Majesty 2: The Fantasy Kingdom Sim has elevated hatred of real-time strategy micromanagement to an art form. This long-long-long-awaited reenvisioning of the nine-year-old cult hit best known today as one of the last games to come out under the legendary MicroProse label yanks managerial duties out of your hands almost entirely and subs in a more ambiguous chain of command where you bribe the great unwashed into doing your bidding. Innovations like this take the 1C Company game only so far, however. Although handing out royal edicts certainly makes you feel more like a king than telling nobodies how to chop wood, formulaic mission design beats you down with an overly repetitive sense of sameness.
http://image.com.com/gamespot/images/2009/259/reviews/945877_20090917_embed001.jpgSpend enough gold and you can get heroes to take on any fool quest that Majesty 2 has to offer.
As in the first Majesty game, the story and fantasy setting are rather straightforward. In the single-player campaign, you play the last heir to the throne of Ardania, a Tolkien-esque land where vampires spring from graveyards, ratmen rampage through forests, and a demon lord has taken the crown that is rightfully yours. It's an attractive realm, if a bit visually dated, with colorful fantasy artwork that could have been pulled out of a Dungeons & Dragons module from the early 1980s. A good sense of humor and advisor voice-overs provided by a Sean Connery soundalike further add to the lighthearted atmosphere.
The gameplay is also on the old-fashioned side. Missions are structured along traditional RTS lines where base building is concerned. You start with a town castle, and then you move on to erecting a marketplace and trading posts to earn money; tossing up guilds to recruit heroes like warriors, rangers, clerics, and mages; placing guard posts and wizard towers to fend off invaders; and so on. As your town grows, you branch out to research spells, magic trinkets like health potions, and various hero buffs. Heroes gain experience and increase in level. Groups can be organized into adventuring parties to take on tough quests. Taxes roll in regularly from peasants, leaving you with few worries about the treasury once you develop a network of trading posts. If you know your RTS ABCs, you'll be rolling along in no time.
But even though this all sounds standard for a fantasy strategy game, Majesty 2 takes a sharp turn to the left when it comes to how you control units. Instead of giving out typical RTS commands, such as ordering peasants to haul stone, farm a field, or chop wood, duties are automated. There is no resource management, so all you need to do to get a town up and running is crank out buildings, queue up production lines of heroes, and send rangers off to explore the map. Once you have studly dudes in armor wandering around, you focus on quests by setting up flags over target locations and putting up rewards to get jobs done. If you need to take out a bear den, for instance, or a crypt loaded with rampaging undead, or even a rampaging ogre, you simply place an attack flag on top of its location on the map. To defend a building like a trading post, you toss out a defend flag. It's as simple as that. Well, almost. The catch is that you have to bribe your subjects by assigning gold bounties to every flag. This isn't particularly tricky, though, since you can increase rewards in increments of 100 and 500 gold, and the economics of the game generally leave you with a fair bit of handy spending money. Heroes usually respond to a flag within a few seconds, too, so you know pretty quickly if you're offering enough gold or if you need to up the ante.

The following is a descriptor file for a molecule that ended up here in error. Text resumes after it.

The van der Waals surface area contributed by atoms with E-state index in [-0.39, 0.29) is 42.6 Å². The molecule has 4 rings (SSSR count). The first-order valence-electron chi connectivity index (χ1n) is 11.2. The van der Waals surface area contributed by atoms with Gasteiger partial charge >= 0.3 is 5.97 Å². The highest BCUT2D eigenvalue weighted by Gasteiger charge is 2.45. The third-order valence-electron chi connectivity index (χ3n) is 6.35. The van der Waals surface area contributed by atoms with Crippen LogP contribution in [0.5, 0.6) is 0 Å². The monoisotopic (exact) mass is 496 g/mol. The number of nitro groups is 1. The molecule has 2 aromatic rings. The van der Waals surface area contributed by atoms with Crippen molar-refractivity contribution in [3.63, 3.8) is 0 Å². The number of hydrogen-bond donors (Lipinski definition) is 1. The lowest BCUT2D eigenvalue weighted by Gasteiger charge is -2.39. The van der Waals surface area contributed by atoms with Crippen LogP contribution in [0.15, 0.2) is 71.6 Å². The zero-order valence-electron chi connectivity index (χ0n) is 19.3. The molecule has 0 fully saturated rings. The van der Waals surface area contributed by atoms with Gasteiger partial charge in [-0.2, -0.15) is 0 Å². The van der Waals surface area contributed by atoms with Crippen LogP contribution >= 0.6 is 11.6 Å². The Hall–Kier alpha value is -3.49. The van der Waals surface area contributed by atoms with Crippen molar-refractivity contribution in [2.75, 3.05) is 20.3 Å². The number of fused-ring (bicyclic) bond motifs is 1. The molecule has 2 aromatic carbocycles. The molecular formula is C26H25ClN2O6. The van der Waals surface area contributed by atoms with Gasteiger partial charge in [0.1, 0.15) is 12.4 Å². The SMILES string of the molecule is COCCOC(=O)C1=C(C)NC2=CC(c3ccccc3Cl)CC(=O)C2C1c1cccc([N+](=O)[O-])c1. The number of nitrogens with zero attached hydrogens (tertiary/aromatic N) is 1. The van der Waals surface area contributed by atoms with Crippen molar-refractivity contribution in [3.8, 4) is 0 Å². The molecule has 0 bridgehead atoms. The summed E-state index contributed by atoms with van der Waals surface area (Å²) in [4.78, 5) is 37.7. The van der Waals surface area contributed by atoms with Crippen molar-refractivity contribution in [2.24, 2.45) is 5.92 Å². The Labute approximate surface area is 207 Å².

http://image.com.com/gamespot/images/2009/259/reviews/945877_20090917_embed002.jpgColorful art and an old-fashioned fantasy setting give Majesty 2 a cheerful personality with just the right amount of cheese.
Finishing quests in this six-degrees-of-separation fashion certainly gives Majesty 2 a unique feel, in that you're always a couple of steps removed from getting jobs done. It also makes you seem more like a real monarch than you do in other RTS games, since not too many medieval kings were out in the fields telling peasants to slaughter pigs. This can be really catchy. Because the game revolves around building bases and tossing out flag commands, you can immediately start bossing everyone around like Henry VIII. For sheer accessibility, this game cannot be beat. But the quests are too repetitive and the controls are too simplistic. Every mission sees you repeating a familiar formula of building up the same old base and taking on the same old quests. All of the variety is superficial. Even though there is a considerable menagerie to fight, including giant wolves, minotaurs, vampires, and imps, you battle each of them in the exact same way. You destroy a wolf den just like you destroy a minotaur pyramid or an impish portal to hell--by hitting it with a flag and offering up a bribe. Additional buildings, abilities, heroes, and even special allies like elves are tossed into the mix over the course of the campaign to liven things up somewhat, and you have the option of playing some murderously tough one-off missions to increase the challenge, but the core of the game never changes. So what starts off user-friendly eventually becomes boring.
In the end, all Majesty 2 offers is an interesting change of pace. The potential of a one-step-removed RTS game remains just as potent today as it was back in 2000, but there still isn't much here aside from the cool bedrock concept. Replay value is minimal, due to the repetitive nature of solo missions and being forced to clear the same old monster dens in the four-player multiplayer maps. So as much as the still-unique design seems fresh and exciting at first for newcomers, and offers up a blast of nostalgia for Majesty veterans, the thrill wears off quickly.